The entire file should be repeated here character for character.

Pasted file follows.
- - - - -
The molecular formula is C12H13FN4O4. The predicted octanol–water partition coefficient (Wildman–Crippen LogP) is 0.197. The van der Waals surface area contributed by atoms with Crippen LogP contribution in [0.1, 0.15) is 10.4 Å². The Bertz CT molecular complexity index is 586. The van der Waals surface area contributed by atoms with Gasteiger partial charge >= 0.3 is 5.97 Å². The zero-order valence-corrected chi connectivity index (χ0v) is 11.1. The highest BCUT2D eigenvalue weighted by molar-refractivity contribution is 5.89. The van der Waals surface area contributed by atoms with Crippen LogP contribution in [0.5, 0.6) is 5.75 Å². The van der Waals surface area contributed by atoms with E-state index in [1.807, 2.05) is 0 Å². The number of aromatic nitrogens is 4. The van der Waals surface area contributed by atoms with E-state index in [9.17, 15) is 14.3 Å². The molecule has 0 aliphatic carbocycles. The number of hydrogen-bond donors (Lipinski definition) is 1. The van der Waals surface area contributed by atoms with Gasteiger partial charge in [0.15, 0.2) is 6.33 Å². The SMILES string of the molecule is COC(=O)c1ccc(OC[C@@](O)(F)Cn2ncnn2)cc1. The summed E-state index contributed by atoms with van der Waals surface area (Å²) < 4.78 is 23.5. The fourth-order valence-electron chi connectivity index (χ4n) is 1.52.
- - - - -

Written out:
The molecular formula is C12H13FN4O4. The predicted octanol–water partition coefficient (Wildman–Crippen LogP) is 0.197. The van der Waals surface area contributed by atoms with Crippen LogP contribution in [0.1, 0.15) is 10.4 Å². The Bertz CT molecular complexity index is 586. The van der Waals surface area contributed by atoms with Gasteiger partial charge >= 0.3 is 5.97 Å². The zero-order valence-corrected chi connectivity index (χ0v) is 11.1. The highest BCUT2D eigenvalue weighted by molar-refractivity contribution is 5.89. The van der Waals surface area contributed by atoms with Crippen LogP contribution in [0.5, 0.6) is 5.75 Å². The van der Waals surface area contributed by atoms with E-state index in [1.807, 2.05) is 0 Å². The number of aromatic nitrogens is 4. The van der Waals surface area contributed by atoms with E-state index in [9.17, 15) is 14.3 Å². The molecule has 0 aliphatic carbocycles. The number of hydrogen-bond donors (Lipinski definition) is 1. The van der Waals surface area contributed by atoms with Gasteiger partial charge in [0.15, 0.2) is 6.33 Å². The SMILES string of the molecule is COC(=O)c1ccc(OC[C@@](O)(F)Cn2ncnn2)cc1. The summed E-state index contributed by atoms with van der Waals surface area (Å²) < 4.78 is 23.5. The fourth-order valence-electron chi connectivity index (χ4n) is 1.52.